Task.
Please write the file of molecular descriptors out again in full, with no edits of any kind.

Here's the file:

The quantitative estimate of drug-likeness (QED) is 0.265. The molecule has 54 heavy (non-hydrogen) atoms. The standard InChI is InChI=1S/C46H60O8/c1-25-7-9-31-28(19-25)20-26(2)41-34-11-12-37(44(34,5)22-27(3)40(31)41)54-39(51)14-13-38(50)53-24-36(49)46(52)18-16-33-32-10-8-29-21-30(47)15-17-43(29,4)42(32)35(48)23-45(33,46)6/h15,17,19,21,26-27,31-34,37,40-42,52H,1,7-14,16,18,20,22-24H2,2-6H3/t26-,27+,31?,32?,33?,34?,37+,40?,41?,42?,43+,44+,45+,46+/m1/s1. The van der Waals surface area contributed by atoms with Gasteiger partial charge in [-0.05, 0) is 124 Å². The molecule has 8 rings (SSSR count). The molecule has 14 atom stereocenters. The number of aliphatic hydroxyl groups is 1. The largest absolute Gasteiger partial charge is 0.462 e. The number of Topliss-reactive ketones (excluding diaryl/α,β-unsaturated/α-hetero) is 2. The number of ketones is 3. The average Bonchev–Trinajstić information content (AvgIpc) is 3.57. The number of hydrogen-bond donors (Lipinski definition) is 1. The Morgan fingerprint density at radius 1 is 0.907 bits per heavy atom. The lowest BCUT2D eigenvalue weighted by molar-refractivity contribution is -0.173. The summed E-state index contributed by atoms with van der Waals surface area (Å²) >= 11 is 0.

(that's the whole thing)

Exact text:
The quantitative estimate of drug-likeness (QED) is 0.265. The molecule has 54 heavy (non-hydrogen) atoms. The standard InChI is InChI=1S/C46H60O8/c1-25-7-9-31-28(19-25)20-26(2)41-34-11-12-37(44(34,5)22-27(3)40(31)41)54-39(51)14-13-38(50)53-24-36(49)46(52)18-16-33-32-10-8-29-21-30(47)15-17-43(29,4)42(32)35(48)23-45(33,46)6/h15,17,19,21,26-27,31-34,37,40-42,52H,1,7-14,16,18,20,22-24H2,2-6H3/t26-,27+,31?,32?,33?,34?,37+,40?,41?,42?,43+,44+,45+,46+/m1/s1. The van der Waals surface area contributed by atoms with Gasteiger partial charge in [-0.05, 0) is 124 Å². The molecule has 8 rings (SSSR count). The molecule has 14 atom stereocenters. The number of aliphatic hydroxyl groups is 1. The largest absolute Gasteiger partial charge is 0.462 e. The number of Topliss-reactive ketones (excluding diaryl/α,β-unsaturated/α-hetero) is 2. The number of ketones is 3. The average Bonchev–Trinajstić information content (AvgIpc) is 3.57. The number of hydrogen-bond donors (Lipinski definition) is 1. The Morgan fingerprint density at radius 1 is 0.907 bits per heavy atom. The lowest BCUT2D eigenvalue weighted by molar-refractivity contribution is -0.173. The summed E-state index contributed by atoms with van der Waals surface area (Å²) >= 11 is 0.